Rabbi Ron Kronish says the "high level of ignorance on both sides leads to mutual suspicion and stereotyping."
By MATTHEW WAGNER
A coalition of non-governmental organizations and educators hope to improve Muslim-Jewish coexistence in Israel by teaching Islam to Jews and Judaism to Muslims in the nation's public schools.
"We believe that if there will be more knowledge about Islam among Jews and if Israeli Muslims know more about Judaism this would have a positive effect on social relations," said Rabbi Ron Kronish, head of the Interreligious Coordination Council (ICCI). "There is a high level of ignorance on both sides which leads to mutual suspicion and stereotyping."
Relations between Israeli Arabs and Jews have deteriorated over the past eight years, particularly after 13 Arabs were killed in what has become known as the October riots of 2000, in support of the second Palestinian intifada.
Acre, one of the few cities in which Jews and Arabs live together, was the most recent flashpoint of violence. Arabs and Jews clashed in the streets after an Arab inadvertently drove his car into a Jewish neighborhood on Yom Kippur.
On Monday in Jerusalem's Mishkanot Sha'ananim neighborhood, a special symposium entitled "Teaching Islam to Jews and Judaism to Muslims in Israel" will be hosted by ICCI together with the Konrad-Adenauer-Stiftung foundation in Israel, al-Qasemi College in Baka al-Gharbiya and the Nemia Levtzion Center for Islamic Studies at the Hebrew University.
The symposium marks the launching of an effort to encourage a deeper understanding of religious differences and similarities.
Dr. Ahmad Ghabin, who teaches Islamic civilization and art at al-Qasemi, said there had been discussion about introducing a course in Judaism at his college - one of the most liberal Arab colleges in Israel - but the move faced opposition.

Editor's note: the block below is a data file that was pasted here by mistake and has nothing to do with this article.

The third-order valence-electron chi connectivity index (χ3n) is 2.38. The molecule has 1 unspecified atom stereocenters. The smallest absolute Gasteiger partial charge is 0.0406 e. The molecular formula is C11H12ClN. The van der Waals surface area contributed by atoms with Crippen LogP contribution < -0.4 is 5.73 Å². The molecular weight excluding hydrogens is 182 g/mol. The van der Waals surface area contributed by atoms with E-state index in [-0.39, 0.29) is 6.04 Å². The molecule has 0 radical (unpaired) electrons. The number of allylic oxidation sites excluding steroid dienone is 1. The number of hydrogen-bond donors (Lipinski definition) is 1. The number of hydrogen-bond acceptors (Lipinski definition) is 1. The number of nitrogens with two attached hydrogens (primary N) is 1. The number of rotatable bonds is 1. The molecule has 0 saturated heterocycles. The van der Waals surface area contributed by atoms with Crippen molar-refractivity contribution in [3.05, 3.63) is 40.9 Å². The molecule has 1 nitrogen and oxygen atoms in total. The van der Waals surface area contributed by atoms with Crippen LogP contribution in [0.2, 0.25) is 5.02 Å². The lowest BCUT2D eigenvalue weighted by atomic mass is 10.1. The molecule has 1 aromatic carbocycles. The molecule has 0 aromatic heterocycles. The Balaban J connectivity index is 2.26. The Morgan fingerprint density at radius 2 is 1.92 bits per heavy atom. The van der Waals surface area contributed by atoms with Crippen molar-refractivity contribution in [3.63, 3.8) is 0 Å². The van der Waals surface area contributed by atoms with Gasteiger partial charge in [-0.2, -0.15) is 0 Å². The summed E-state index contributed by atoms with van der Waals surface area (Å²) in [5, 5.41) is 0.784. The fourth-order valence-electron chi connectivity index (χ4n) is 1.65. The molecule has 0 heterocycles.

"Students said: 'Why do I have to learn about Judaism, what is my connection to it?'" said Ghabin. "For the time being it does not look like we will be able to start a course here. It makes much more sense to start at the elementary and high school level. By the time these students reach the college level they will have a basic understanding of Judaism and might show an interest in it.
"I believe that if Arabs knew more about how holy Yom Kippur is for the Jews that violence in Acre might not have broken out in the first place."
Dr. Shlomo Alon, National Supervisor of Arabic Language and Middle Eastern Studies in the Jewish Education System, said that Israeli Arabs know much more about Jewish culture than Jews know about Arab culture.
"In theory, the learning of Arabic in Jewish schools is mandatory from 7th to 10th grade. About 40,000 students in each grade learn Arabic," he said.
"By 10th grade only about 15,000 learn Arabic, and that number falls to just 4,000 for those in 11th and 12th grades who decide to learn the language for matriculation," he went on.
According to Alon, the percentage of students in state religious schools who learn Arabic was lower than in secular schools because the enriched Jewish studies leaves less time for study of Arabic.
"Still, most of the leading Jewish scholars of Islam in Israel are religious," said Alon, who is himself a religious Zionist.
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